Native Americans Denied Health Care The Ta’Shon’s Story but much money for illegals?
This little girl from the Crow Nation, Ta'Shon Little Light, died after the IHS told her family that abdominal pain was "all in her head."
CROW AGENCY, Mont. - Ta'Shon Rain Little Light, a happy little girl who loved to dance and dress up in traditional American Indian clothes, had stopped eating and walking. She complained constantly to her mother that her stomach hurt.
When Stephanie Little Light took her daughter to the Indian Health Service clinic in this wind-swept and remote corner of Montana, they told her the 5-year-old was depressed.
Ta'Shon's pain rapidly worsened and she visited the clinic about 10 more times over several months, before her lung collapsed and she was airlifted to a children's hospital in Denver. There she was diagnosed with terminal cancer, confirming the suspicions of family members.
A few weeks later, a charity sent the whole family to Disney World so Ta'Shon could see Cinderella's Castle. She never got to see the castle, though. She died in her hotel bed soon after the family arrived in Florida.
"Maybe it would have been treatable," says her great-aunt,
Ada White, as she stoically recounts the last few months of Ta'Shon's short life. Stephanie Little Light cries as she recalls how she once forced her daughter to walk when she was in pain because the doctors told her it was all in the little girl's head.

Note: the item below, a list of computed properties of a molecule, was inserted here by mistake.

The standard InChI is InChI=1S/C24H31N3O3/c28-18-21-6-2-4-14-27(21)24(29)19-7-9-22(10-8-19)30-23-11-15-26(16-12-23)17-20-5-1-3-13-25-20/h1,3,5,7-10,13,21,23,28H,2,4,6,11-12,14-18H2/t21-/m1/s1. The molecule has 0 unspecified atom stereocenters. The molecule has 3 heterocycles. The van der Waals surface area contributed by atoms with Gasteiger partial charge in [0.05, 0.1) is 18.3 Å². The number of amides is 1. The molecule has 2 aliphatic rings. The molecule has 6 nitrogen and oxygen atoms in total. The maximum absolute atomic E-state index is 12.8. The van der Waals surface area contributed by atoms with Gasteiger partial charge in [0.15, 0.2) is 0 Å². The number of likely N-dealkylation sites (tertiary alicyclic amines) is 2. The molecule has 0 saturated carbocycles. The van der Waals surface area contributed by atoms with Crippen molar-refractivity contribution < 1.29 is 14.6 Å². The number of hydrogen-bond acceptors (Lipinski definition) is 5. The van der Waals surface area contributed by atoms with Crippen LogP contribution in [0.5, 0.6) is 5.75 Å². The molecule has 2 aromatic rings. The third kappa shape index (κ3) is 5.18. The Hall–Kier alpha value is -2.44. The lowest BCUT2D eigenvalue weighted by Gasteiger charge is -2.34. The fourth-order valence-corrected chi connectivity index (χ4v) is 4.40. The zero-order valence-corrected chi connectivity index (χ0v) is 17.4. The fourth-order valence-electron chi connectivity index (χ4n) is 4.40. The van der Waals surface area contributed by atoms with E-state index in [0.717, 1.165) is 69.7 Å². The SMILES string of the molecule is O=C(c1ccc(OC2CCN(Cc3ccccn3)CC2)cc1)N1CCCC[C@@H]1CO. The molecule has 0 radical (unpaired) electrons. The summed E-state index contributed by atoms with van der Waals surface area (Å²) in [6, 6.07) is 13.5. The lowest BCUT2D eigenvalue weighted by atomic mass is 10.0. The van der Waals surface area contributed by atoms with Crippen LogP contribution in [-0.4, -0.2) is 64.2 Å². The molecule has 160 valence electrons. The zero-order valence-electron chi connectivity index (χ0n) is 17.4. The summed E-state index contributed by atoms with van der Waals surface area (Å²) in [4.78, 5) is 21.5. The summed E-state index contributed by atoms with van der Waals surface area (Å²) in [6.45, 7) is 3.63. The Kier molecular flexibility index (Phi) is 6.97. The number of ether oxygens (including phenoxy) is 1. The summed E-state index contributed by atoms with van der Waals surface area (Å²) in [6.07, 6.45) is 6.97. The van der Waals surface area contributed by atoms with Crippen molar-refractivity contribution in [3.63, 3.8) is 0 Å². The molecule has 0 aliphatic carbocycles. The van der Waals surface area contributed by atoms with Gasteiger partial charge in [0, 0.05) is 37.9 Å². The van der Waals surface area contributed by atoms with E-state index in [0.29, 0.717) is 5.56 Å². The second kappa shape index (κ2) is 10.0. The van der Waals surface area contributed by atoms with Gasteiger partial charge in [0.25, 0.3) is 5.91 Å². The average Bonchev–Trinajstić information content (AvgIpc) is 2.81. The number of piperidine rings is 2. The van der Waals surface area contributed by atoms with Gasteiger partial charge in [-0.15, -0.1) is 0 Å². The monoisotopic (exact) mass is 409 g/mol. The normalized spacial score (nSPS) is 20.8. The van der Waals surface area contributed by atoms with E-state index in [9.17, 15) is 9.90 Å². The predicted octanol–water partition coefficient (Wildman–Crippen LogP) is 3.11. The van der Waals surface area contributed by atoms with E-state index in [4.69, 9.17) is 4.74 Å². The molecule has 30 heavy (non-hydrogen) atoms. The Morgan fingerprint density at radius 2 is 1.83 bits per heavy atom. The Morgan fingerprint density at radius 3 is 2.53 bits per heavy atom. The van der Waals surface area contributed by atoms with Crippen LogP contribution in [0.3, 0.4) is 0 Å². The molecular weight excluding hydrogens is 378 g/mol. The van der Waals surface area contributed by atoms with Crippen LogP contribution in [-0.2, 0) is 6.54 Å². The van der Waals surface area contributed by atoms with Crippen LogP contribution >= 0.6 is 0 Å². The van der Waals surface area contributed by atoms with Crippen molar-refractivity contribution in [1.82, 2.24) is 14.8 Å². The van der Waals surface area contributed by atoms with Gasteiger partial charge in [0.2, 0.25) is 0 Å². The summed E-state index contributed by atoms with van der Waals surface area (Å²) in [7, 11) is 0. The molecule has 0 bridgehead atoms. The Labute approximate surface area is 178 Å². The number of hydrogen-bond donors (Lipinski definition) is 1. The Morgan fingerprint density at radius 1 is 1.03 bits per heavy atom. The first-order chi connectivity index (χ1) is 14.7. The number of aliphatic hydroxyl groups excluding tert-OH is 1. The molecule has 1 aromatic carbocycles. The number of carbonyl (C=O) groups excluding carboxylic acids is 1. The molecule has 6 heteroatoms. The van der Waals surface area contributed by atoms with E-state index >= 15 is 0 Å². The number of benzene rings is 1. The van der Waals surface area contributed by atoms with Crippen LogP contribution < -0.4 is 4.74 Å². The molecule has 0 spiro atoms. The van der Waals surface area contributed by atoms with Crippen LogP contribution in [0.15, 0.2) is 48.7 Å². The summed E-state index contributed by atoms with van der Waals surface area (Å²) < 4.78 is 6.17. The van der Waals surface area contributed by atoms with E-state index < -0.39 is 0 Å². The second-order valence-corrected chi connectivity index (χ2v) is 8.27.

Ta'Shon's story is not unique in the Indian Health Service system, which serves almost 2 million American Indians in 35 states.
On some reservations, the oft-quoted refrain is, "don't get sick after June," when the federal dollars run out. It's a sick joke, and a sad one because it is sometimes true. Officials say they have about half of what they need to operate, and patients know they must be dying or about to lose a limb to get serious care.
Wealthier tribes can supplement the federal health service budget with their own dollars. But poorer tribes, often those on the most remote reservations, far away from city hospitals, are stuck with grossly substandard care. The agency itself describes a
- ƝɨѕhҠѡeLv 79 years agoFavorite Answer
ibu guru is so full of it, hand him a shovel so he can dig himself out of the pile.
He has NO idea what he’s talking about.
All he is interested in saying is "Woe is me, I'm so downtrodden, As a taxpayers, ”I” paid for all of her medical bills."
Only a low life, would even suggest parents want their child to die, simply so they can leach off taxpayers. What Bullsh!t.
If this was a Non-Native child, he would be outraged that the doctors didn’t refer the child for complete diagnostic tests which would have determined the child’s problems. He wouldn’t be claiming one medical service facility is superior to another and it’s the parents fault for not choosing the superior facility.